An operating system (OS) is the program that, after being initially loaded into the computer by a boot program, manages all of the other application programs in a computer. The application programs make use of the operating system by making requests for services through a defined application program interface (API). In addition, users can interact directly with the operating system through a user interface, such as a command-line interface (CLI) or a graphical UI (GUI).
Why use an operating system?
An operating system brings powerful benefits to computer software and software development. Without an operating system, every application would need to include its own UI, as well as the comprehensive code needed to handle all low-level functionality of the underlying computer, such as disk storage, network interfaces and so on. Considering the vast array of underlying hardware available, this would vastly bloat the size of every application and make software development impractical.
Instead, many common tasks, such as sending a network packet or displaying text on a standard output device, such as a display, can be offloaded to system software that serves as an intermediary between the applications and the hardware. The system software provides a consistent and repeatable way for applications to interact with the hardware without the applications needing to know any details about the hardware.
As long as each application accesses the same resources and services in the same way, that system software -- the operating system -- can service almost any number of applications. This vastly reduces the amount of time and coding required to develop and debug an application, while ensuring that users can control, configure and manage the system hardware through a common and well-understood interface.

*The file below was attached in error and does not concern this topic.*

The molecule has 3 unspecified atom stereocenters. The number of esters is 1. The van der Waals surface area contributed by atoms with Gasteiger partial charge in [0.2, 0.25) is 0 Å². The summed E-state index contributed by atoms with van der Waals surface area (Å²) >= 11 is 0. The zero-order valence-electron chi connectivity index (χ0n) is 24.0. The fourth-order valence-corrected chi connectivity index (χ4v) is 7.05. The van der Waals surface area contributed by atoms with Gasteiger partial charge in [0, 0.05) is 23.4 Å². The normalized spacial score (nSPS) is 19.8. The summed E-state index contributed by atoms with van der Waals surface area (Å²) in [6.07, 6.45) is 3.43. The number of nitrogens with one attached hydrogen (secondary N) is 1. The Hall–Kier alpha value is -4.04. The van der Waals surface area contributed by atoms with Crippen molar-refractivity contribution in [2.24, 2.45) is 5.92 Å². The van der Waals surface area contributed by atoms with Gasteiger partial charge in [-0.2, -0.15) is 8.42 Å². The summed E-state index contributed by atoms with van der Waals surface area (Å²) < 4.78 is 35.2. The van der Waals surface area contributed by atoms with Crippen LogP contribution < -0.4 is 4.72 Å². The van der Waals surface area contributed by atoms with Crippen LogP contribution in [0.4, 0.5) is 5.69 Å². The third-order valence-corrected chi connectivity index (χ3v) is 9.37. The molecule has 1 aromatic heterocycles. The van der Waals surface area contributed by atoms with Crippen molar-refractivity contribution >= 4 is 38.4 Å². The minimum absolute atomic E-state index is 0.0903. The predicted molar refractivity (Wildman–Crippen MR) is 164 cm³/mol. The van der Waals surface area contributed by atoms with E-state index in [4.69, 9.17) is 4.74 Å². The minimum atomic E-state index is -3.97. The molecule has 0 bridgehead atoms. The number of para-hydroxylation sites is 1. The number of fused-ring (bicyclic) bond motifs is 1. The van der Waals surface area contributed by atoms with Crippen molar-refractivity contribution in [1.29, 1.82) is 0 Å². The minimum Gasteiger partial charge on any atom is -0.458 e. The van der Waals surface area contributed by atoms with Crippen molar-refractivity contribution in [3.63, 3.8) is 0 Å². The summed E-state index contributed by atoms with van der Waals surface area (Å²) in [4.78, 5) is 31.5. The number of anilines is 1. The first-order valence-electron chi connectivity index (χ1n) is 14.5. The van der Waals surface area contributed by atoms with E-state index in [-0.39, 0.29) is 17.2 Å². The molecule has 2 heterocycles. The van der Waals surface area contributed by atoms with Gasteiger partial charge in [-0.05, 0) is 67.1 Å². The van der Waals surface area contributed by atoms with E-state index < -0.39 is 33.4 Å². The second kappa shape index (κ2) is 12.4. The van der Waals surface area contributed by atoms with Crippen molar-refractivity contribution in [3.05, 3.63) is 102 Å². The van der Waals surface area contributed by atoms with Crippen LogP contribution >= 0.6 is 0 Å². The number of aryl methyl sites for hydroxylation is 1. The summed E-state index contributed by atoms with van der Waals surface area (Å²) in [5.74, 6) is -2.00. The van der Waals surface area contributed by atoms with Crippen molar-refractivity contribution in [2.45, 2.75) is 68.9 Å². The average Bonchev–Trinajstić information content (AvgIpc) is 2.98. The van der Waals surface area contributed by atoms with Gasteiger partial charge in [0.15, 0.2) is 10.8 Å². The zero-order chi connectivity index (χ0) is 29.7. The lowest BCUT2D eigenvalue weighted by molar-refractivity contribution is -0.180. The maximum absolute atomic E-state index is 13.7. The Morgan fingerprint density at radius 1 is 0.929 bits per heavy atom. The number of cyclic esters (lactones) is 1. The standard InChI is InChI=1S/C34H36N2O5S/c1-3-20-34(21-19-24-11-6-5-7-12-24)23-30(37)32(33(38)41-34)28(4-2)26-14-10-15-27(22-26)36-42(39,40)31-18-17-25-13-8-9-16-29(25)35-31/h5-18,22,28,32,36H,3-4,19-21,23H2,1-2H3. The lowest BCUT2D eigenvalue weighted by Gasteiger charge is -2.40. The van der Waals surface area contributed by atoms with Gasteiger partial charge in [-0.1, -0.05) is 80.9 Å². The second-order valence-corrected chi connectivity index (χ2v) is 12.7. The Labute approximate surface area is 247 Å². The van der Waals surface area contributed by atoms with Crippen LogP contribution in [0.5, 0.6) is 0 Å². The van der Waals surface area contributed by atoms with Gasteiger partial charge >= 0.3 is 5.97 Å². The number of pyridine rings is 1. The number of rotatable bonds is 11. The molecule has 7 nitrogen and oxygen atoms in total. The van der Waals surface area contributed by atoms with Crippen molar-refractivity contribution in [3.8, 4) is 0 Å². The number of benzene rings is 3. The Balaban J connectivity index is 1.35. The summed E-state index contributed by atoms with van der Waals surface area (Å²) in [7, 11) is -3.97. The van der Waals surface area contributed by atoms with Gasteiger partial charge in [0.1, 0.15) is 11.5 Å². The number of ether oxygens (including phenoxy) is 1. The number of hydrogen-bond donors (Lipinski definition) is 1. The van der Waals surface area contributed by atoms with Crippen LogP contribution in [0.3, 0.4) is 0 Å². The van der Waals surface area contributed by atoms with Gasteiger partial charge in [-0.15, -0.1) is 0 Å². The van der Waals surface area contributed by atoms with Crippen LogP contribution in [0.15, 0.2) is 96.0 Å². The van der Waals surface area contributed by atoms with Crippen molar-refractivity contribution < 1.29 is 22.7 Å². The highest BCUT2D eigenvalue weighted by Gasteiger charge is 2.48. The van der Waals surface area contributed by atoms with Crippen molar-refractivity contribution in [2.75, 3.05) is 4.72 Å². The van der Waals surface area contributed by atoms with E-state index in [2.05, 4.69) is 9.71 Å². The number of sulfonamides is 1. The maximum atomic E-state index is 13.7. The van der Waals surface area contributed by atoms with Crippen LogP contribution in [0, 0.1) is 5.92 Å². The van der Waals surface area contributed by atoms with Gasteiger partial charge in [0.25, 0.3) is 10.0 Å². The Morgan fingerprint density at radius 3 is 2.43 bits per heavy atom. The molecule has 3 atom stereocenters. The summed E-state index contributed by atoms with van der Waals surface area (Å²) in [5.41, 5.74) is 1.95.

Once installed, the operating system relies on a vast library of device drivers to tailor OS services to the specific hardware environment. Thus, every application may make a common call to a storage device, but the OS receives that call and uses the corresponding driver to translate the call into actions (commands) needed for the underlying hardware on that specific computer. Today, the operating system provides a comprehensive platform that identifies, configures and manages a range of hardware, including processors; memory devices and memory management; chipsets; storage; networking; port communication, such as Video Graphics Array (VGA), High-Definition Multimedia Interface (HDMI) and Universal Serial Bus (USB); and subsystem interfaces, such as Peripheral Component Interconnect Express (PCIe).
Functions of an operating system
An operating system provides three essential capabilities: It offers a UI through a CLI or GUI; it launches and manages the application execution; and it identifies and exposes system hardware resources to those applications -- typically, through a standardized API.
UI. Every operating system requires a UI, enabling users and administrators to interact with the OS in order to set up, configure and even troubleshoot the operating system and its underlying hardware. There are two primary types of UI available: CLI and GUI.
The CLI, or terminal mode window, provides a text-based interface where users rely on the traditional keyboard to enter specific commands, parameters and arguments related to specific tasks. The GUI, or desktop, provides a visual interface based on icons and symbols where users rely on gestures delivered by human interface devices, such as touchpads, touchscreens and mouse devices.
The GUI is most frequently used by casual or end users that are primarily interested in manipulating files and applications, such as double-clicking a file icon to open the file in its default application. The CLI remains popular among advanced users and system administrators that must handle a series of highly granular and repetitive commands on a regular basis, such as creating and running scripts to set up new personal computers (PCs) for employees.